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Thousands march against spycam epidemic in South Korea

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Thousands march against spycam epidemic in South Korea

Thousands march against spycam epidemic in South Korea
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Tens of thousands of South Korean women have been taking part in a mass protest in Seoul against secretly-filmed spycam pornography.

Many kept their faces covered due to fears over their personal safety.

Since May, the monthly demonstrations have shattered records to become the biggest-ever women's protest in the country - unleashed following the #MeToo.

"I’ve always been under the fear that there could be ‘molkas’ (secret spy cameras) at the toilets in the company building or underneath the desks," said Ellin, one of the organisers of the protest.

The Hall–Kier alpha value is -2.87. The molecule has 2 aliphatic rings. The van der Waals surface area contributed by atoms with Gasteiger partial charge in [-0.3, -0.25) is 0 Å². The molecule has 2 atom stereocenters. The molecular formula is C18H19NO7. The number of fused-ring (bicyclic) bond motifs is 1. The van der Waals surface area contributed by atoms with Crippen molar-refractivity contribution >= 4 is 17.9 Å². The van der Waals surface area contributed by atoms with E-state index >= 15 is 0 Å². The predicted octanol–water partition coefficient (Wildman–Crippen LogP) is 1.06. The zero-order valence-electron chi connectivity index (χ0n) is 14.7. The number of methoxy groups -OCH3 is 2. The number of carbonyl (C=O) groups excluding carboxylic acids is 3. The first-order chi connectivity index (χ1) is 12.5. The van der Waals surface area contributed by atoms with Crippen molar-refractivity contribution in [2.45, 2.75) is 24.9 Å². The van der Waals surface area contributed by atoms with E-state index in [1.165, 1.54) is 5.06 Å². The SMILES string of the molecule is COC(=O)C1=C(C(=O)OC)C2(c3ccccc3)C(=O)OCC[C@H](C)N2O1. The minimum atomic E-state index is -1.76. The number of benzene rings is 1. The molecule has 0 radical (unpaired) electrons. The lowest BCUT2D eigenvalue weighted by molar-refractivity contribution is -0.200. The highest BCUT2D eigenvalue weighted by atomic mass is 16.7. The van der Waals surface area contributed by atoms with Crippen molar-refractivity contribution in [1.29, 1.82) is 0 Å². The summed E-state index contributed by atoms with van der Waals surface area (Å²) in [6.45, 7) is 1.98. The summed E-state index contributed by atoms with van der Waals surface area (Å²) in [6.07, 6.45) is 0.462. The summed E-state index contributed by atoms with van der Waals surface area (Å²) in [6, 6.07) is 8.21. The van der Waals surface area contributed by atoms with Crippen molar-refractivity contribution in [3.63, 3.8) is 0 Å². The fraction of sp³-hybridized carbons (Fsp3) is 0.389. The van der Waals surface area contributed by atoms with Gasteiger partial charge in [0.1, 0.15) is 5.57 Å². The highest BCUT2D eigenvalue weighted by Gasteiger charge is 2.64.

"But not only at the company building, the threat has always been also at public bathing areas, gyms, swimming pool changing rooms, accommodations, and on the street."

The number of spycam crimes reported to police surged from around 1,000 in 2010 to more than 6,500 last year.

Some of the women who appeared in the videos have taken their own lives.

Videos are widely shared in internet chatrooms or used as adverts for prostitution.

The offenders have included school teachers, professors, doctors, church pastors, government officials, police officers and even a court judge.

Fed up of living in fear, women are fighting back.... Some shaved off their hair in a protest.

They are calling for harsher punishments for perpetrators and tougher regulations on the sale of high-tech spycam equipment.